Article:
Rich and positive experiences is referenced in this article and I would like to know who really gets that today?  Does anyone or are we constantly working with imageinnovation and forgetting the collaboration part of this scheme?  As technology throws us a new left curve every day, new concepts develop and then we have 20 or so companies working toward the same goals, but with different code and structure.  We all know, or should know by now that the government is playing catch up after 8 years of not much being done while private industry continued working on their systems, and thus we have insurance companies that do all the data work.  The largest Medicare contractor is owned by a subsidiary of Wellpoint so they are all intermingled for the most part and those folks have the system and the data. 

The exchanges are a good thing and a goal to work towards, but by the time a new lot of information and aggregation of data enters the picture, what are they going to look like?  I don’t quite think any of us can get a grasp on that totally, but it’s sure hanging out there in the wind as a proof of concept doesn’t quite get it today without some pilots running to test the water, in other words the beta club.

Innovation Without Collaboration Is Fouling Up The US Healthcare IT System–We Need Both As We Can’t Stand on Innovation Alone

All of this has to work with pharmaceutical companies too as new drugs are approved as well as devices and sometimes their cost is a bit late coming to the table, not due to anyone’s fault, but rather as items become approved.  The more complicated we build a system, the more complicated it is to use.  We have many choices today and it would be nice to see more common roads chosen and granted standards are starting to help out, but add in mHealth to the whole scenario too and we have a mess and nobody can seem to figure out why everything is so fractured.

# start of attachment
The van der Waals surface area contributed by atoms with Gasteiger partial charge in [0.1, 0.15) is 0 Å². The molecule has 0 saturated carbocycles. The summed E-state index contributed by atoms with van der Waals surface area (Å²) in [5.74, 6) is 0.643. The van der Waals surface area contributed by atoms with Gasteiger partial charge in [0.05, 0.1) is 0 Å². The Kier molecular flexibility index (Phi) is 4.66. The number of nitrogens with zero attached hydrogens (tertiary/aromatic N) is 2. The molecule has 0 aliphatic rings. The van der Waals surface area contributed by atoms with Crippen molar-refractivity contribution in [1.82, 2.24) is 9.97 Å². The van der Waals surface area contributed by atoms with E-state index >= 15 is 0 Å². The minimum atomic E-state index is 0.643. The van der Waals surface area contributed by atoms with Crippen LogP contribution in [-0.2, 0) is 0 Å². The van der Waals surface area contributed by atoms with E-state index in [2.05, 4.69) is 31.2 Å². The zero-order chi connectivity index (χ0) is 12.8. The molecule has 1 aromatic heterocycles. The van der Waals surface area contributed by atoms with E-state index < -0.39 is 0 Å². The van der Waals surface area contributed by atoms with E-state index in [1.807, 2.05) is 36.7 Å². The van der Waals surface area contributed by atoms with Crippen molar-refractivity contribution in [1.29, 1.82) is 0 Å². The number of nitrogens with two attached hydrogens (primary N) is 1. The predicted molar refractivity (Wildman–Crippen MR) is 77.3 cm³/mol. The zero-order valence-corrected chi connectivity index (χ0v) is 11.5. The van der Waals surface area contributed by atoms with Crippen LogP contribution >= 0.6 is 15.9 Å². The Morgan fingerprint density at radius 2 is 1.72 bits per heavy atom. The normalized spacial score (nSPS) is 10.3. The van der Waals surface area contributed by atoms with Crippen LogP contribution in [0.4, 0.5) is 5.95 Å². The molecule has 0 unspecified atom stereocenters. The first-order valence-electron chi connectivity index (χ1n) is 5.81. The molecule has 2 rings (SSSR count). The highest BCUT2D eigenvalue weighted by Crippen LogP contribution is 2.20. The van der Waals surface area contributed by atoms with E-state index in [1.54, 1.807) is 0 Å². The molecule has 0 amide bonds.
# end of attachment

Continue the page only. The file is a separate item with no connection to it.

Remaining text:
We have politicians talking about repealing healthcare reform?  Systems and processes have already been put in place and that costs money, Health IT money but in all the research I do it seems like there’s just a flurry of grants flying right and left, and headed toward good projects, but they don’t talk to each other much. 

This brings me back to the intent of the post with the Medical Group Management Association's annual conference keynote from Dr. Bill Crounse of Microsoft and he makes the point very well in the fact that the need for the $150 million dollar systems need to come to a close – collaboration with innovation will be the winner as innovation alone as we are seeing is leading to nothing more than a further fragmentation of our systems and goals.  We can do this too without relying totally on mergers and acquisitions to drive all of this at the last minute and as Dr. Crounse mentions complicated systems now becoming a safety issue, and we are also seeing an increase in the use of scribes to deal with this complexity.

When it comes to top level management with CIOs and CTOs in time, there are going to be very few that want the pressure cooker as this is a tough place to be today and somewhat thankless too as politicians who are the big “non participants” in general digital IT literacy drive a lot of this and sometime they don’t look very smart when knowledge is needed and we end up with open mount and insert foot. This is the reality below.